Philippines' central bank will continue to address risks of growing cryptocurrency use, says Governor
Wed, 12 Jun 2019, 08:38 am UTC
The governor of the central bank of the Philippines has cautioned over the risks of the growing use of cryptocurrencies in the country.
In a report by The Philippine Star last Monday, Bangko Sentral ng Pilipinas (BSP) chief Benjamin Diokno said the institution will continue to address the risks of cryptocurrency use, especially since this can be utilized to fund terrorism.
“I think that is my view. So we will go easy on that,” he said.
In addition to Diokno’s warnings, BSP Deputy Governor Diwa Guinigundo also panned the potentials of cryptocurrencies to function as a unit of account, medium of exchange, and store of value. He pointed out that the usefulness of bitcoins is limited in these areas, thus making its value volatile.
He further added that although blockchain and distributed ledger technology (DLT) are used for payments and settlements, they may pose a risk to the conventional banking sector.
“For this reason, game theory dictates possible dysfunction when there is a market breakdown, when everyone may distrust one another. There cannot be a total disregard for a central bank or a third party that provides lender of last resort facility,” he said.
To maintain a balance in tech innovation, Guinigundo said the central bank would opt to use regulatory sandboxes to closely monitor such new technologies.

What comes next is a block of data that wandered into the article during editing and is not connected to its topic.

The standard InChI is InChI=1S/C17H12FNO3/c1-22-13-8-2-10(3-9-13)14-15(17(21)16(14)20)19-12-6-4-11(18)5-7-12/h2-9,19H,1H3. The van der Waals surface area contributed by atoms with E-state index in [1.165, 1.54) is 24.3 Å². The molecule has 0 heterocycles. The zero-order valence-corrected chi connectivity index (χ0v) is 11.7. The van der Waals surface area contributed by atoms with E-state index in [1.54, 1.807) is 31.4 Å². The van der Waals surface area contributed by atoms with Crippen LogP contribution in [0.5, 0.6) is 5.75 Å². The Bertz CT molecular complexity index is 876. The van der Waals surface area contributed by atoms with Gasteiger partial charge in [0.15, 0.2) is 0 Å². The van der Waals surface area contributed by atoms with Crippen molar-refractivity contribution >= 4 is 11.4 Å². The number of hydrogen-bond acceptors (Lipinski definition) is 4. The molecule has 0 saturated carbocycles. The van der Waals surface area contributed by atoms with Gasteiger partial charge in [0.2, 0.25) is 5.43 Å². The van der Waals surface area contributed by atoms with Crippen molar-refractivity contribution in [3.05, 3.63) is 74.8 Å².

Based on the current data from the institution’s Technology Risk and Innovation Supervision Department, cryptocurrency-related transactions skyrocketed to nearly double at $390.37 million in 2018 from $189.18 million in 2017.
Responding to the surging cryptocurrency use in the country, BSP issued a circular in 2017 requiring crypto exchanges to register with the central bank as remittance and transfer companies. It also mandated firms to protect consumers and prohibit illegal transactions including money laundering and terrorist funding.
Meanwhile, Russia’s parliament, the State of Duma, is considering imposing governmental fines for those who mine cryptocurrencies using open blockchain. Operations related to cryptocurrencies that are not covered by the Russian laws will be considered as illegal. This means that mining, producing, circulating, and exchanging these instruments are banned.
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